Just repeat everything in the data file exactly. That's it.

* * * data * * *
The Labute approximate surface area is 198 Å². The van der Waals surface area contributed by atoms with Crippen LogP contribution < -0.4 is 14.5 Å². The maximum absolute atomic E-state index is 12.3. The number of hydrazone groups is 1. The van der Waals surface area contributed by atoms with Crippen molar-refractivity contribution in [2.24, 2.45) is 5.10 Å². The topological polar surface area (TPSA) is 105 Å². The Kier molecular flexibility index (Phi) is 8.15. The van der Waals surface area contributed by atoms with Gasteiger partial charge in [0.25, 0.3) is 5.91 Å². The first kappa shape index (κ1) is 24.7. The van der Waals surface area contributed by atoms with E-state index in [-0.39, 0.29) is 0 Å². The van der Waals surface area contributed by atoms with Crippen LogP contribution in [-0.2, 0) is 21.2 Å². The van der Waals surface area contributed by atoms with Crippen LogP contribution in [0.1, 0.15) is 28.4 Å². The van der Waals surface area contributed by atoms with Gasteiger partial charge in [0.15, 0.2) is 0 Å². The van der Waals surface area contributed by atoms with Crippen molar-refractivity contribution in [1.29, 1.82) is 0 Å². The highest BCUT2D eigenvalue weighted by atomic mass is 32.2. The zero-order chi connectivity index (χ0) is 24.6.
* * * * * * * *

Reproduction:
The Labute approximate surface area is 198 Å². The van der Waals surface area contributed by atoms with Crippen LogP contribution < -0.4 is 14.5 Å². The maximum absolute atomic E-state index is 12.3. The number of hydrazone groups is 1. The van der Waals surface area contributed by atoms with Crippen molar-refractivity contribution in [2.24, 2.45) is 5.10 Å². The topological polar surface area (TPSA) is 105 Å². The Kier molecular flexibility index (Phi) is 8.15. The van der Waals surface area contributed by atoms with Gasteiger partial charge in [0.25, 0.3) is 5.91 Å². The first kappa shape index (κ1) is 24.7. The van der Waals surface area contributed by atoms with E-state index in [-0.39, 0.29) is 0 Å². The van der Waals surface area contributed by atoms with Crippen LogP contribution in [-0.2, 0) is 21.2 Å². The van der Waals surface area contributed by atoms with Crippen LogP contribution in [0.1, 0.15) is 28.4 Å². The van der Waals surface area contributed by atoms with Gasteiger partial charge in [0.15, 0.2) is 0 Å². The van der Waals surface area contributed by atoms with Crippen molar-refractivity contribution in [1.29, 1.82) is 0 Å². The highest BCUT2D eigenvalue weighted by atomic mass is 32.2. The zero-order chi connectivity index (χ0) is 24.6.